In life and death, Mexico’s coronavirus victims face growing wait
MEXICO CITY — When Miguel caught the coronavirus his family hoped help would come quickly for the Mexican grandfather, but instead they had to wait — for oxygen, a hospital bed and, finally, a cremation.
Their story is increasingly familiar as Mexico reels from its worst month of the pandemic yet, with more than 32,000 deaths in January, overwhelming hospitals, mortuaries, cemeteries and crematoriums.
After Miguel fell ill in late December, “the doctor asked us to go get oxygen, and that’s where the long journey began,” said his 32-year-old granddaughter, who asked not to identify her grandfather’s family name for reasons of privacy.
When the 78-year-old’s condition worsened his relatives struggled to find a hospital with room for him.
After he succumbed to the virus on January 4, Miguel’s family was put on a waiting list to cremate his remains.
“They told us that he was in the queue, because many people had already died,” his granddaughter said.
Finally Miguel was cremated on January 8.
Mexico has officially registered around 160,000 deaths from Covid-19 — the world’s third highest toll — and excess mortality data suggests the real number is much higher.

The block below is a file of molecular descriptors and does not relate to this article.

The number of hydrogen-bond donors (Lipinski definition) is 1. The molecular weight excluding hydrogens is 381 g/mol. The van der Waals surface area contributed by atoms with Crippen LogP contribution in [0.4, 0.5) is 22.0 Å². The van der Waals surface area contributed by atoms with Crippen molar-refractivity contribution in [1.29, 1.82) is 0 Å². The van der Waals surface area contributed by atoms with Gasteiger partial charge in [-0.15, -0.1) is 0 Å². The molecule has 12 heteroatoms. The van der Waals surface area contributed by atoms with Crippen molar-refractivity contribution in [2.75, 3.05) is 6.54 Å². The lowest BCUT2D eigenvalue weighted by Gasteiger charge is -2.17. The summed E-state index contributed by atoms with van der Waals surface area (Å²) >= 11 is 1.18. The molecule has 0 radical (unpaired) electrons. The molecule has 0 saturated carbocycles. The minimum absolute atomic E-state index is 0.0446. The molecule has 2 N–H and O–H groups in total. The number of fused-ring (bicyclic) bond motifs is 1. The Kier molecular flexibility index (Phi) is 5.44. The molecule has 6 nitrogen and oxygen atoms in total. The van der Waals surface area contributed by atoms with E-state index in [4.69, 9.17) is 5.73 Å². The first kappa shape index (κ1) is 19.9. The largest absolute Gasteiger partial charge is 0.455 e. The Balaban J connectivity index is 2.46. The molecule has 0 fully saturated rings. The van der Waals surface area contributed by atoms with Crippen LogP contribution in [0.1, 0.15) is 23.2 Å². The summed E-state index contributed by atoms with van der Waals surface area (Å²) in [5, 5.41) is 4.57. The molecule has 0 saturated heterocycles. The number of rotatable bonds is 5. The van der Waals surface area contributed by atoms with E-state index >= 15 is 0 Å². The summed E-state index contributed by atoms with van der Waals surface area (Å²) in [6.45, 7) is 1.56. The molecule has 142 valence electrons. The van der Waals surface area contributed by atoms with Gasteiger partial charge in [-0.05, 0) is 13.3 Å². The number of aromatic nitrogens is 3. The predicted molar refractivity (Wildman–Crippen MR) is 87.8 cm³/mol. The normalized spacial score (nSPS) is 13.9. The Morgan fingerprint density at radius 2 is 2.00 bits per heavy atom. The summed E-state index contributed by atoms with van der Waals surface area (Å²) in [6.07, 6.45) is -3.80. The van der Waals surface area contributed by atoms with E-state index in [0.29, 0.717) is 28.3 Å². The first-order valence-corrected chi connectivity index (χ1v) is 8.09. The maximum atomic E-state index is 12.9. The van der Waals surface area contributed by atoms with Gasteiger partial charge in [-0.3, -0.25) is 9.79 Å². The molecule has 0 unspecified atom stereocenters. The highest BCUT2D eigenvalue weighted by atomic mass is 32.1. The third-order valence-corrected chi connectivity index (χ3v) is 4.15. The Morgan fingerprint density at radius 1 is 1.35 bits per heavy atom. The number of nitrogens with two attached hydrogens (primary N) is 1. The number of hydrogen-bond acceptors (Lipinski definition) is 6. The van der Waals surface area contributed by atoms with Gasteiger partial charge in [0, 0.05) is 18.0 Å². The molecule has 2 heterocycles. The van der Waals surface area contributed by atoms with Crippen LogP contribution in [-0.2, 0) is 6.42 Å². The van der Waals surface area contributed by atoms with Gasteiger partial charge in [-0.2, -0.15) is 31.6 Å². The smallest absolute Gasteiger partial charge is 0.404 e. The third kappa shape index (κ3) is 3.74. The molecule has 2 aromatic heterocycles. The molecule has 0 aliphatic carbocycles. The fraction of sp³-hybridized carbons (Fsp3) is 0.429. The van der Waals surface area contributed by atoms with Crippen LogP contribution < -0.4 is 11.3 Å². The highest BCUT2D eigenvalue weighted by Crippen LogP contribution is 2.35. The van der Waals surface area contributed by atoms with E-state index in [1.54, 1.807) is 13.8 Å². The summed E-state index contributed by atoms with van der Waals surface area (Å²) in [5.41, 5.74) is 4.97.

The country of 126 million has recorded 1.8 million known cases of the virus, including President Andres Manuel Lopez Obrador, who is said by his government to be making a good recovery.
There is now an average wait of eight days between death and cremation, said Roberto Garcia, commercial director at the Olimpia funeral home and vice president of Mexico’s funeral directors association.
Before the pandemic, the maximum wait was 24 hours, Garcia said.
Behind him, a blackboard listed the names of the deceased to be collected from hospitals the next day.
“There’s too much demand,” said Garcia.
Although many families want cremations, others prefer burials, but there is a queue for those too.
Demand for coffins “skyrocketed” in December during the Christmas holiday, said Pedro Jaramillo, manager of a factory that makes metal caskets.
“Our warehouses were full, but the moment that the pandemic exploded they began to empty, until it became an apocalyptic situation,” he said.
His company, located in a suburb next to Mexico City, manufactures about 70 coffins every day.
Even if he wanted to, Jaramillo cannot increase production overnight.
“It’s a specialized trade, it has to be done by hands that know the process. Saying ‘let’s double production’ is not possible.”
In the urban sprawl north of the capital, the Jardines del Recuerdo graveyard cannot keep up with requests from bereaved families, sales manager Margarita Beristain said.
“The demand for services due to Covid deaths increased enormously, so much so that we don’t have enough capacity and have to turn people away,” she said.
Grave diggers and crematorium workers have been hard at work trying to reduce the backlog.
But the main problem is that the refrigerated room where bodies are stored until cremation or burial can only hold 44 corpses.
“When we decline to provide a service it’s because we have nowhere to keep the body safe and we’re not going to deceive the families,” Beristain said.
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